General-obligations: $12.6 billion. The debt backed by the commonwealth’s full faith and credit. The island’s constitution says general obligations must be repaid before other expenses. Puerto Rico owes $357 million of interest in January and an additional $805 million of principal and interest is due July 1. Securities due in 2035 last traded for an average yield of 11.7 percent.

Puerto Rico Electric Power Authority: $8.2 billion. Prepa, as it’s called, is the island’s main supplier of electricity and repays the debt from what it charges customers. The utility owes $196 million of interest in January and $420 million of principal and interest July 1. Prepa is negotiating with bond-insurance companies after reaching an agreement with some of its bondholders, who agreed to take a 15 percent loss. Bonds maturing in 2040 last traded at an average yield of 10.3 percent.

Puerto Rico Government Development Bank: $5.1 billion. The GDB lends to the commonwealth and its localities. When those loans are repaid, the bank can pay off its debt. The bank owes $354 million in December and $422 million in May. Federally taxable bonds maturing in 2019 last traded for an average yield of 56 percent.

Puerto Rico Highways & Transportation Authority: $4.6 billion. The highway agency repays its debt with gas-tax revenue. It owes $106 million of interest in January and $220.7 million of principal and interest in July. The commonwealth has the ability to divert revenue that cover some highway bonds to pay its general-obligation securities, if there are no other available resources, according to the island’s most recent financial disclosure. Bonds maturing July 2028 last traded for an average yield of 33.6 percent.

Puerto Rico Public Buildings Authority: $4.1 billion. The PBA bonds are repaid with lease revenue that public agencies pay for their office buildings. The agency owes $102.4 million of interest in January and $208 million of principal and interest in July. Bonds maturing 2042 last traded for an average yield of 10.9 percent.

Puerto Rico Aqueduct & Sewer Authority: $4.1 billion. The utility, called Prasa, supplies most of the island’s water. The debt is repaid from water rates charged to customers. The water agency owes $86.5 million of interest in January and $135.1 million of principal and interest in July. Bonds maturing in 2042 last traded at an average yield of 8.8 percent.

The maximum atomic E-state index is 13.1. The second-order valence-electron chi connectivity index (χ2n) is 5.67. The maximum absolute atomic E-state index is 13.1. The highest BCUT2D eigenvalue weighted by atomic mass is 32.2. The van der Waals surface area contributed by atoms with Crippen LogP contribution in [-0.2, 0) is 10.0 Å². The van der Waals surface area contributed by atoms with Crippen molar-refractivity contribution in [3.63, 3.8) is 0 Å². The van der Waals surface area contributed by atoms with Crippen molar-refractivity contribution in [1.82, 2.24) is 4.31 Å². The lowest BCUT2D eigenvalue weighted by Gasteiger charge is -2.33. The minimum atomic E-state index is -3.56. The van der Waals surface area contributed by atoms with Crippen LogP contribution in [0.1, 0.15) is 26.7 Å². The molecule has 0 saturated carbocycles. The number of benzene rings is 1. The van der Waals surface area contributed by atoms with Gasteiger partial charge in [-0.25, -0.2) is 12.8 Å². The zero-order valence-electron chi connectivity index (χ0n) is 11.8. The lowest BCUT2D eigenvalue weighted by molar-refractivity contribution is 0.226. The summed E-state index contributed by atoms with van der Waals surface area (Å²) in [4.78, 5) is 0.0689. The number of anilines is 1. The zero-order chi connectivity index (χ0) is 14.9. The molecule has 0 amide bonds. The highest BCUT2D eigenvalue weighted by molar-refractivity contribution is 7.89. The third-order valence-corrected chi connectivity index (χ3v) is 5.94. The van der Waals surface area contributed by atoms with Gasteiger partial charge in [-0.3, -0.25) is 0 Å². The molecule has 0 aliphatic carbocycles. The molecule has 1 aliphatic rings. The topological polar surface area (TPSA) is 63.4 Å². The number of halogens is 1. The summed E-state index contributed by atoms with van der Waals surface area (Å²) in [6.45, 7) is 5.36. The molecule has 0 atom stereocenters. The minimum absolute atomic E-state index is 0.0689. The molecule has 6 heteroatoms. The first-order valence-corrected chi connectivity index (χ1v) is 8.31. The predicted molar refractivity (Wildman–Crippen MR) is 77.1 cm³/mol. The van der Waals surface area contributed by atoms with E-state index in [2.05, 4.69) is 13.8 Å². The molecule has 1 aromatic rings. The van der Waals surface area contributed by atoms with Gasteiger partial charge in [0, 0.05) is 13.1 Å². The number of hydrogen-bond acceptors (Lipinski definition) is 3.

Puerto Rico Pension-Obligation Bonds: $2.9 billion. The taxable debt was sold to bolster the island’s nearly depleted pension fund. The bonds are repaid from contributions that the commonwealth and municipalities make to the retirement system. The system pays $13.9 million of interest every month in this budget year. Securities maturing in 2038 last traded for an average yield of 22 percent.

Puerto Rico Infrastructure Financing Authority: $1.9 billion. Called Prifa, the agency has sold the island’s rum-tax bonds. These are securities repaid from federal excise taxes on rum made in Puerto Rico. Prifa owes $37.2 million of interest in January and $77.8 million of principal and interest in July. Bonds maturing in 2046 last traded for an average yield of 28.4 percent.

Puerto Rico Public Finance Corp.: $1.09 billion. The bonds are repaid with money appropriated by the legislature. The agency has defaulted every month since August on its debt-service payments because lawmakers failed to allocate the funds. It owes interest every month, the largest being a $24 million payment in February. Bond maturing in 2031 last traded for about 5 cents on the dollar, according to trade reports. The yield wasn’t disclosed.